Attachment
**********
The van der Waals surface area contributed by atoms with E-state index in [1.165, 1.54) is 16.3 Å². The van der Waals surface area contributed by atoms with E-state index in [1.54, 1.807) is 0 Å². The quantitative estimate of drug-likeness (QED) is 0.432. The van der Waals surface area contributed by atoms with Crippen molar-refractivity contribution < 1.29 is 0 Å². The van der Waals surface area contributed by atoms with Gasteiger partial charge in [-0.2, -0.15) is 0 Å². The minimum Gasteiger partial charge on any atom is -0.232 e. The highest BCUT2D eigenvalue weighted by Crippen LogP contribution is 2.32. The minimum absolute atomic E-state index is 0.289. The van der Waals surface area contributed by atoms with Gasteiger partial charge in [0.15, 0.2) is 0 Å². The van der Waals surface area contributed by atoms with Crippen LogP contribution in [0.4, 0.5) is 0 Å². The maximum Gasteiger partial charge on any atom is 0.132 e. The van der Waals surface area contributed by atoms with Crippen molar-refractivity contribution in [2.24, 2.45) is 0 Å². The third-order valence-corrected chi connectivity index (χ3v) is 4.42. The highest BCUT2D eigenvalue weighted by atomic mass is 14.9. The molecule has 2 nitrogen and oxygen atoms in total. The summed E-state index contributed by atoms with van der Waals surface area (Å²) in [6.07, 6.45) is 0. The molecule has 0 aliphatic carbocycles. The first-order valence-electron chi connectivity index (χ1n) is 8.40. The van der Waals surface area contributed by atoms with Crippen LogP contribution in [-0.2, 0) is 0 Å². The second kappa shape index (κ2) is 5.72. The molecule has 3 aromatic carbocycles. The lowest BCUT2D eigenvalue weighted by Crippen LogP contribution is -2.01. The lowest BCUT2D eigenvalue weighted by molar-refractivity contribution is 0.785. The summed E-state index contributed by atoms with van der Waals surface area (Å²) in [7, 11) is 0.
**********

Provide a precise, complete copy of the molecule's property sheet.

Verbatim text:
The van der Waals surface area contributed by atoms with E-state index in [1.165, 1.54) is 16.3 Å². The van der Waals surface area contributed by atoms with E-state index in [1.54, 1.807) is 0 Å². The quantitative estimate of drug-likeness (QED) is 0.432. The van der Waals surface area contributed by atoms with Crippen molar-refractivity contribution < 1.29 is 0 Å². The van der Waals surface area contributed by atoms with Gasteiger partial charge in [-0.2, -0.15) is 0 Å². The minimum Gasteiger partial charge on any atom is -0.232 e. The highest BCUT2D eigenvalue weighted by Crippen LogP contribution is 2.32. The minimum absolute atomic E-state index is 0.289. The van der Waals surface area contributed by atoms with Gasteiger partial charge in [0.15, 0.2) is 0 Å². The van der Waals surface area contributed by atoms with Crippen LogP contribution in [0.4, 0.5) is 0 Å². The maximum Gasteiger partial charge on any atom is 0.132 e. The van der Waals surface area contributed by atoms with Crippen molar-refractivity contribution in [2.24, 2.45) is 0 Å². The third-order valence-corrected chi connectivity index (χ3v) is 4.42. The highest BCUT2D eigenvalue weighted by atomic mass is 14.9. The molecule has 2 nitrogen and oxygen atoms in total. The summed E-state index contributed by atoms with van der Waals surface area (Å²) in [6.07, 6.45) is 0. The molecule has 0 aliphatic carbocycles. The first-order valence-electron chi connectivity index (χ1n) is 8.40. The van der Waals surface area contributed by atoms with Crippen LogP contribution in [-0.2, 0) is 0 Å². The second kappa shape index (κ2) is 5.72. The molecule has 3 aromatic carbocycles. The lowest BCUT2D eigenvalue weighted by Crippen LogP contribution is -2.01. The lowest BCUT2D eigenvalue weighted by molar-refractivity contribution is 0.785. The summed E-state index contributed by atoms with van der Waals surface area (Å²) in [7, 11) is 0.